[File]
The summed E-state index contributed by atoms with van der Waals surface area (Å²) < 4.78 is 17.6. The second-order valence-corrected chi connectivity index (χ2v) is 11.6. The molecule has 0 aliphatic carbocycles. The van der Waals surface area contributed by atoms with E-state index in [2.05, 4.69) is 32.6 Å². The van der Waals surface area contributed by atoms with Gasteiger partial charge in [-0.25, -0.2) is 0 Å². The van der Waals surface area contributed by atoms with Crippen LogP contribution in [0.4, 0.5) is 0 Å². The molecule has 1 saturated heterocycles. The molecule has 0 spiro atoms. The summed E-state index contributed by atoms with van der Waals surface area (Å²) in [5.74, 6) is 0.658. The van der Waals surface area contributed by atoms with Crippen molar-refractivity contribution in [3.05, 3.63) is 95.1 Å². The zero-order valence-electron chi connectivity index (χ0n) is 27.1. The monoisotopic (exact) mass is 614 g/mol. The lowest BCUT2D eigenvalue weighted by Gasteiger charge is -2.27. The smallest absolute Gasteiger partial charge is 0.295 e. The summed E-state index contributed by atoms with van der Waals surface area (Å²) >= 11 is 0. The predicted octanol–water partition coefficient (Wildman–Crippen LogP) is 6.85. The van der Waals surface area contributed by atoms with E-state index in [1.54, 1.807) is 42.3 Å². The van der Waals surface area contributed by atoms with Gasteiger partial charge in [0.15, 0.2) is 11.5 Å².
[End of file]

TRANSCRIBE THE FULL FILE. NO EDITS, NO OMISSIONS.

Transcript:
The summed E-state index contributed by atoms with van der Waals surface area (Å²) < 4.78 is 17.6. The second-order valence-corrected chi connectivity index (χ2v) is 11.6. The molecule has 0 aliphatic carbocycles. The van der Waals surface area contributed by atoms with E-state index in [2.05, 4.69) is 32.6 Å². The van der Waals surface area contributed by atoms with Gasteiger partial charge in [-0.25, -0.2) is 0 Å². The van der Waals surface area contributed by atoms with Crippen LogP contribution in [0.4, 0.5) is 0 Å². The molecule has 1 saturated heterocycles. The molecule has 0 spiro atoms. The summed E-state index contributed by atoms with van der Waals surface area (Å²) in [5.74, 6) is 0.658. The van der Waals surface area contributed by atoms with Crippen molar-refractivity contribution in [3.05, 3.63) is 95.1 Å². The zero-order valence-electron chi connectivity index (χ0n) is 27.1. The monoisotopic (exact) mass is 614 g/mol. The lowest BCUT2D eigenvalue weighted by Gasteiger charge is -2.27. The smallest absolute Gasteiger partial charge is 0.295 e. The summed E-state index contributed by atoms with van der Waals surface area (Å²) >= 11 is 0. The predicted octanol–water partition coefficient (Wildman–Crippen LogP) is 6.85. The van der Waals surface area contributed by atoms with E-state index in [1.54, 1.807) is 42.3 Å². The van der Waals surface area contributed by atoms with Gasteiger partial charge in [0.15, 0.2) is 11.5 Å².